When I take my seat, I am offered cold water and wet wipes. If you ask a staff member, you will also receive a paper apron.

I chose the Triple SOBA (1,000 yen), which consists of chicken, niboshi (dried sardines), and hamaguri (clams). I love chicken, dried sardines, and clams, so I was curious to find out what the combination of these three would taste like. I was intrigued.

The soup has a strong sense of chicken and marble. My palate did not detect much niboshi, but it was very tasty and went well with the noodles.

The topping here was yam, which is rare for ramen. This is also a good salty taste.

It was a high quality dish that made me want to try the other dishes on the menu.


Urban oasis, Ginza Six Garden

After filling our stomachs with delicious ramen, I headed to Ginza Six.

The rooftop (finally a rooftop!) here is located at Ginza Six Garden.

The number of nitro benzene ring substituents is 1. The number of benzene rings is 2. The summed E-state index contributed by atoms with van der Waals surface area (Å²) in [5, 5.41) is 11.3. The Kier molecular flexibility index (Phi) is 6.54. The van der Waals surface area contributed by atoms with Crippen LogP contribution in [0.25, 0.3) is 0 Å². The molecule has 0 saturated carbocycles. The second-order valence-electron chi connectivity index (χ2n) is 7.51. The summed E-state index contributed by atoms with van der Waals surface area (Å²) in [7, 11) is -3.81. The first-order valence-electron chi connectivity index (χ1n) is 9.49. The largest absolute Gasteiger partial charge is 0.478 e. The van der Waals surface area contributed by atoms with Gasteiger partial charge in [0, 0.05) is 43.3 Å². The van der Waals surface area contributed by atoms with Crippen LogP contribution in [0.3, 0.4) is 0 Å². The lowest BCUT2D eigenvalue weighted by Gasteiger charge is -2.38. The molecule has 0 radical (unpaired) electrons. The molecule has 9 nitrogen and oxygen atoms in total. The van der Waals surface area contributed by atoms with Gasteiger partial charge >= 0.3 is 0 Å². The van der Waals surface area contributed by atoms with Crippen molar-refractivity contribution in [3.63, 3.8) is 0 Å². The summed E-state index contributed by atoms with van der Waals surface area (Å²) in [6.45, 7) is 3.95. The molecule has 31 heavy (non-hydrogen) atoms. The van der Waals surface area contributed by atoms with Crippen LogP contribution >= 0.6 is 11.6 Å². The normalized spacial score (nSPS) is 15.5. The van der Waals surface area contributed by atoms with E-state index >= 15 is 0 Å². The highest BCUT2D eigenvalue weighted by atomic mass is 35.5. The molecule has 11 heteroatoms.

Through the facade I saw...

This is the rooftop! A space with a sense of openness.

I couldn't help but tweet about it.

The main rooftop area is the grass square.

Enough space to call it a plaza. Some families actually let their children play on this grass square. The rooftop of GINZA SIX GARDEN is quite spacious, so it is safe to let children play freely.

And what is most attractive is the abundance of trees.

There is so much greenery that it is hard to believe that you are in the middle of the city center.

Moreover, there are many benches and other amenities that provide plenty of places to sit and relax.

It is truly an urban oasis.

Trash cans are also provided.

Of course, the scenery seen from GINZA SIX GARDENS is also outstanding. In some places, you can even see the ocean beyond the streets of Ginza!

What I personally enjoy is being able to see the rooftops of other buildings.

It's interesting to see these outdoor units lined up and so on.

What a surprise to see an excavator entering this building. It would be difficult to see something like this from the ground, but only on the rooftop can you see it.

The building with mannequins across the street is the UNIQLO Ginza store.

It also overlooks Ginza-dori, the main street of Ginza.

There is a torii gate on one corner of the rooftop.

This is the god of fire prevention, and at the time of the Great Kanto Earthquake, Matsuzakaya, the predecessor of this Ginza Six, was plain.

Matsuzakaya was the first department store in Ginza. I did not know that.